"So tell me," Fowler said. "And be quick. "

  He thumbed his lighter and held it out. Reacher bent forward and lit his cigarette from the flame. Took a deep draw and leaned back. The smoke felt good. Ten years, and he still enjoyed it. He inhaled deeply and took another lungful.

  "How did you disable our radio?" Fowler asked.

  Reacher took a third pull. Trickled the smoke out of his nose and held the cigarette like a sentry does, between the thumb and forefinger, palm hooded around it. Take quick deep pulls, and the coal on the end of a cigarette heats up to a couple of thousand degrees. Lengthens to a point. He rotated his palm, like he was studying the glowing tip while he thought about something, until the cigarette was pointing straight forward like an arrow.

  "How did you disable our radio?" Fowler asked again.

  "You'll hurt Holly if I don't tell you?" Reacher asked back.

  Fowler nodded. Smiled his lipless smile.

  "That's a promise," he said. "I'll hurt her so bad, she'll be begging to die. "

  Reacher shrugged unhappily. Sketched a listen-up gesture. Fowler nodded and shuffled on his chair and leaned close. Reacher snapped forward and jammed the cigarette into his eye. Fowler screamed and Reacher was on his feet, the chair cuffed to his wrist clattering after him. He wind-milled right and the chair swung through a wide arc and smashed against the nearer guard's head. It splintered and jerked away as Reacher danced to his left. He caught the farther guard with a forearm smash to the throat as his rifle came up. Snapped back and hit Fowler with the wreckage of the chair. Used the follow-through momentum to swing back to the first guard. Finished him with an elbow to the head. The guy went down. Reacher grabbed his rifle by the barrel and swung straight back at the other guard. Felt skull bones explode under the butt. He dropped the rifle and spun and smashed the chair to pieces against Fowler's shoulders. Grabbed him by the ears and smashed his face into the desktop, once, twice, three times. Took a leg from the broken chair and jammed it crossways under his throat. Folded his elbows around each exposed end and locked his hands together. Tested his grip and bunched his shoulders. Jerked hard, once, and broke Fowler's neck against the chair leg with a single loud crunch.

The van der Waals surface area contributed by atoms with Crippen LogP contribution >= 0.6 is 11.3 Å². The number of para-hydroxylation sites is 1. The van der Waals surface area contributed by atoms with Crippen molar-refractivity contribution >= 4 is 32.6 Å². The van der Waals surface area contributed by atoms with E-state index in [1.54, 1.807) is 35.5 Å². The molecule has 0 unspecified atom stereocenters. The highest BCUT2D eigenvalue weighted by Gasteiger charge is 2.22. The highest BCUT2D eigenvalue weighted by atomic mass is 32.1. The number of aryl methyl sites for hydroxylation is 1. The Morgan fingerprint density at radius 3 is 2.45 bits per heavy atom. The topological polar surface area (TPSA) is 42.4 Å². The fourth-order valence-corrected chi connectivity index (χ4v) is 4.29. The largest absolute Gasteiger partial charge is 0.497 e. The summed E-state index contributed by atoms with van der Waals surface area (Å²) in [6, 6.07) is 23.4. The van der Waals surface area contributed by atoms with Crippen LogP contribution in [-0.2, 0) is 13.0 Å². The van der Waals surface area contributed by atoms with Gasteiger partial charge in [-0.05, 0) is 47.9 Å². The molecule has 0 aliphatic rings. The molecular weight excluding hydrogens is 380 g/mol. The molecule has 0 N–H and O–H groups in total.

He took both rifles and the Glock and the handcuff key. Out the door and around to the back of the hut. Straight into the trees. He put the Glock in his pocket. Took the handcuff off his wrist. Put a rifle in each hand. Breathing hard. He was in pain. Swinging the heavy wooden chair had opened the red weal on his wrist into a wound. He ra
ised it to his mouth and sucked at it and buttoned the cuff of his shirt over it.